SUNDA STRAIT, Indonesia Indonesia's Anak Krakatau volcano lets out a massive roar as it blasts a gigantic cloud of smoke and flaming red rocks hundreds of metres into the night sky.
A few hours later, a river of lava and stones glowing like embers glide down the slopes of Mount Anak Krakatau as the muted light of the rising sun tries to break through thick clouds settled above the mountain.
The volcano, whose name means "Child of Krakatau", formed in the Sunda Strait close to Java island after Mount Krakatau's legendary eruption in 1883. It rumbled to life about two weeks ago and since then has been dazzling scientists and visitors with its amazing pyrotechnics.
Scientists monitoring the volcano say Anak Krakatau is not especially dangerous and will continue to rumble for some time, but warn people to stay out of a 3 km zone around the mountain.
"We are a little worried sometimes when we heard the big boom and we see rocks that fall from, I don't know, half kilometre from the hole," Chad Bouchard, one of a group of eight tourists who spent the night in a boat in the ocean to watch the volcano.
"Sometimes we see the splash inside the ocean. That's a little scary but no, I think it might be stupid but I feel safe."
Anak Krakatau, which lies 42 km from the nearest observation post in Serang on the westernmost edge of Java, gradually formed after the volcanic island of Krakatau blew up in a massive eruption in 1883, triggering tsunamis and killing more than 36,000 people.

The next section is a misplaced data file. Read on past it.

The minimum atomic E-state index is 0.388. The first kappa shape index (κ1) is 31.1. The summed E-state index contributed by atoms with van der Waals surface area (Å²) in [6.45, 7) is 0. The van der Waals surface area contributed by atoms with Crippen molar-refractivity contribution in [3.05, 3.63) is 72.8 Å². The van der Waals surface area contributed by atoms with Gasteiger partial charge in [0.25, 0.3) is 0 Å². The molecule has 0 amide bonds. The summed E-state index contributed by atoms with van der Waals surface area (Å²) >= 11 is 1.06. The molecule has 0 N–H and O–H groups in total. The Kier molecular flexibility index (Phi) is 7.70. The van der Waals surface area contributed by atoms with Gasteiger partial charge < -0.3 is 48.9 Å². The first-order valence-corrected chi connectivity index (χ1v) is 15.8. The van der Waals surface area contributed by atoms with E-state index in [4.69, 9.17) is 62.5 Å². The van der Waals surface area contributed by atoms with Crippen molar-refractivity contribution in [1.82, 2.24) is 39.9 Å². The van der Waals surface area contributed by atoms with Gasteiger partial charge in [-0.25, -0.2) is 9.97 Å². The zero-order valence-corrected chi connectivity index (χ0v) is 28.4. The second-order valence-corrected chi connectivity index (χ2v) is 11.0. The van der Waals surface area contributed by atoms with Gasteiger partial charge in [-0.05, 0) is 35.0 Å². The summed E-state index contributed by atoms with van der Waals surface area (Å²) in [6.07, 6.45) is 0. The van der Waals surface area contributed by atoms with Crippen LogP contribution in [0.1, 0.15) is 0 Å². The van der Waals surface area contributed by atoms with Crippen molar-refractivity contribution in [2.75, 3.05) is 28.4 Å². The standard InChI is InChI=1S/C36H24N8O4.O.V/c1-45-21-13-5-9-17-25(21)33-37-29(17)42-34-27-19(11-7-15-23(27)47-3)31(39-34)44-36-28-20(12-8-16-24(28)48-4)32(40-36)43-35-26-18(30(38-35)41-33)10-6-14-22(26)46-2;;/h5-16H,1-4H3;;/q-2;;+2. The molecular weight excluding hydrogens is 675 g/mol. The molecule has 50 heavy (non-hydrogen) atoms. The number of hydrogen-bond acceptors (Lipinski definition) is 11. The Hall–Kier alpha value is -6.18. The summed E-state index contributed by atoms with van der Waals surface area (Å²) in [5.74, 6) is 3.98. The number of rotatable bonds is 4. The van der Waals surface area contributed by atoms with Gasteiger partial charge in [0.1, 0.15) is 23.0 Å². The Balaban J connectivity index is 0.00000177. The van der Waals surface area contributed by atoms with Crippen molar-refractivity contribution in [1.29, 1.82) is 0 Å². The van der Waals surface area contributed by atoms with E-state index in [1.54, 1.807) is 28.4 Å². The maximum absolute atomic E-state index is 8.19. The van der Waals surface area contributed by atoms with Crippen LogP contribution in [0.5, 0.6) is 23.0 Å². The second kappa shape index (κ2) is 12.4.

Ashes from that eruption, one of the most devastating natural disasters in recorded history, were carried by upper level winds as far away as New York City.
Krakatau, one of dozens of volcanoes in the sprawling Indonesian archipelago, last erupted in 1988, but its eruptions have never approached the ferocity of its parent.
Child of Krakatau is one of the most dangerous volcanoes in the Pacific "Ring of Fire", but authorities have not yet raised the alert level to the highest which would require the evacuation of people around the volcano.
A vulcanologist monitoring Anak Krakatau said the volcano was likely to rumble and roar for some time.
"It is still at the third level of alert. It is safe and there aren't any problems. There were approximately one hundred explosions yesterday," Saut Simatupang, head of volcano observation in Bandung, told Reuters.
"If the energy is the same as this, it is more likely it will stay at this level for quite some time as the tremors are frequent. Today only, there have been one hundred."
Visitors who had their morning coffee in a boat in the shadow of the volcano in the Sunda Strait's choppy waters about a one-and-a-half-hour ride from the mainland said they felt safe.
"It's spectacular, it's just amazing to be here," said Patricia Anderton, a tourist from New Haven in the United States.
"I feel incredibly lucky to be able to see it."
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